Learning Differences From a Teacher’s Perspective

Hi readers! Today I am sharing the pen with someone who has first-hand experience working with students who have dyslexia. She has shared with me numerous times about how these students have changed the way she looks at learning differences, so I asked her to share a bit of her story with you as well. Today we are going to learn about learning differences from a teacher’s perspective. 

Hello, sweet readers! I am so honored to be invited to share a little bit of my story with you all today. 

I am a seasoned educator with over 18 years of experience both in the classroom and in school leadership. Some of my educational roles include a new teacher mentor, curriculum developer, professional development specialist, and most importantly, a teacher. I have spent many years honing my craft and have been known to say that I have seen it all when it comes to education. I consider myself an expert. Well, this past year I realized that even self-proclaimed experts have something to learn-especially when it comes to how children think and process information. 

Last year, my dear friend came to me with a problem. The independent school where she works was in need of additional support in their program. Covid had reared its ugly head and like all schools, hers was desperately searching for more professionals to support the online, in person, and hybrid learners. I can’t say no to a student in need, so I agreed to teach 3 English classes to students with dyslexia. 

Today I want to spend some time talking about some things I learned during my time with these amazing students.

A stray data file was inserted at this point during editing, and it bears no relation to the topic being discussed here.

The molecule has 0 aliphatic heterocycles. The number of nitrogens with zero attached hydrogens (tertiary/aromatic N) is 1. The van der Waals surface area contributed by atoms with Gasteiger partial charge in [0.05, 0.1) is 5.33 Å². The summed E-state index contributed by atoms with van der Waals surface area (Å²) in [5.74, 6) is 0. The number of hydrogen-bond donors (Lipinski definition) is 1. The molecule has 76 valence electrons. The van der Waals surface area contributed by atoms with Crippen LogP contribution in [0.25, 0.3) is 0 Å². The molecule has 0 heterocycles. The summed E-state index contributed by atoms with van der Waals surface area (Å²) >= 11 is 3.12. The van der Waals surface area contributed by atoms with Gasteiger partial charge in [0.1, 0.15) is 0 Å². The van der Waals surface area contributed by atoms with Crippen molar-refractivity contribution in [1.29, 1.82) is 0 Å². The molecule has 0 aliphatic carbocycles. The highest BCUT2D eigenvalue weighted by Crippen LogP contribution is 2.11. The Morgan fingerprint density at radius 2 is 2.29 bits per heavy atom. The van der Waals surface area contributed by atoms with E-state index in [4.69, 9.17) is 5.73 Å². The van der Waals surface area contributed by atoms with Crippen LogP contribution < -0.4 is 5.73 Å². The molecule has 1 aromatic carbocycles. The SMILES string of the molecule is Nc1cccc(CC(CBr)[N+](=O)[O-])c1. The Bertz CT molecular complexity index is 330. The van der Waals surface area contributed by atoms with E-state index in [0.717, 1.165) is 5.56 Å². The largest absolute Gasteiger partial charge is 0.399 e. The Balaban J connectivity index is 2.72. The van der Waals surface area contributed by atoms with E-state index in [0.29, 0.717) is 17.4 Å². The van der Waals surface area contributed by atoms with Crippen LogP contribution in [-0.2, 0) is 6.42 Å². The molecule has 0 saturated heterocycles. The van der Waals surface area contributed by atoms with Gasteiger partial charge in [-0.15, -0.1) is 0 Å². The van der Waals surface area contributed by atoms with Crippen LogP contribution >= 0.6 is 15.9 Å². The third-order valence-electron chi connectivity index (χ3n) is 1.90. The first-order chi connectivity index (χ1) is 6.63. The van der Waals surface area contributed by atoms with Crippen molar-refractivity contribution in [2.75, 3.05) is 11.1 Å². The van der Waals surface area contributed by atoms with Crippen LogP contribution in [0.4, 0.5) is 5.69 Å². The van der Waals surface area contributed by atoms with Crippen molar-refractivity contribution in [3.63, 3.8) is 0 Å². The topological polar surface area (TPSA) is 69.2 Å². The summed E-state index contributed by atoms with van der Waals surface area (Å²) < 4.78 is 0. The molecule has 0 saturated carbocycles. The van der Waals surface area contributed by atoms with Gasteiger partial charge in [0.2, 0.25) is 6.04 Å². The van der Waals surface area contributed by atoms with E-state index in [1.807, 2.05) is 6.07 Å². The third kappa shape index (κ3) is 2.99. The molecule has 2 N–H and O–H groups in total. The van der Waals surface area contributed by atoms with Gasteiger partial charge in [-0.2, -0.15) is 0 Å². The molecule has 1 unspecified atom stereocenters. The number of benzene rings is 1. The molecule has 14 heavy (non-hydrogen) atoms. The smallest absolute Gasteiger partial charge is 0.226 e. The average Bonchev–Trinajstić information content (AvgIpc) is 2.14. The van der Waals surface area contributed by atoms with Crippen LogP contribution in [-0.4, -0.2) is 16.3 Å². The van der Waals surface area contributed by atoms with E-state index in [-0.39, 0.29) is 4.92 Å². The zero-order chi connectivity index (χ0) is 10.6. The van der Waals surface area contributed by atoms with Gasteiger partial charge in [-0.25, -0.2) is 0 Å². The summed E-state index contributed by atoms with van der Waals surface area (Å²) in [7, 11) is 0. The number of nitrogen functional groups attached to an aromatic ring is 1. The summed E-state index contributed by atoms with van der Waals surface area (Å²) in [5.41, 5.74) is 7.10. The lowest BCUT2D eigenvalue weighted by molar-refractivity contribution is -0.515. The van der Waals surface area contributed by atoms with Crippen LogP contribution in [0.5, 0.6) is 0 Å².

1. People with dyslexia are usually more creative and have a higher level of intelligence. These amazing kiddos are fascinating. Both of my students are talented and gifted artists that absolutely communicate big ideas through their art. They taught me to look for that, and it has made me a better communicator. 
  2. Dyslexia is way bigger than letter reversal, although sometimes writing can be a stumbling block for these learners. They taught me that writing is never a one size fits all skill and that sometimes less really is more. 
  3. Because these friends often think or process things differently, it can be hard to maintain friendships. But, my goodness are they fiercely loyal once they connect with you. They taught me how important it is to really take time to walk a mile in someone’s shoes. Their academic lives are far from easy, but they persevere with grit and determination. 
  4. Sometimes it is essential for students with dyslexia to have different ways to show understanding. They taught me that sometimes it is important to think outside the box when assessing students. 
  5. Teachers can absolutely learn from their students. I left last year a better, more empathetic, and well-rounded educator simply because I had the privilege of working with students with dyslexia. 

In summary, I learned that dyslexia is intricate and different from person to person. I learned that although learning differences can have commonalities, it is important to understand that it may challenge students in different ways. 

Thank you, Jan for inviting me to share with your readers. I appreciate all of the work you do to raise awareness and support for those with learning differences.

Thank you for helping us understand learning differences from a teacher’s perspective. We are grateful for the work our dedicated teachers do each day. 

1 thought on “Learning Differences From a Teacher’s Perspective

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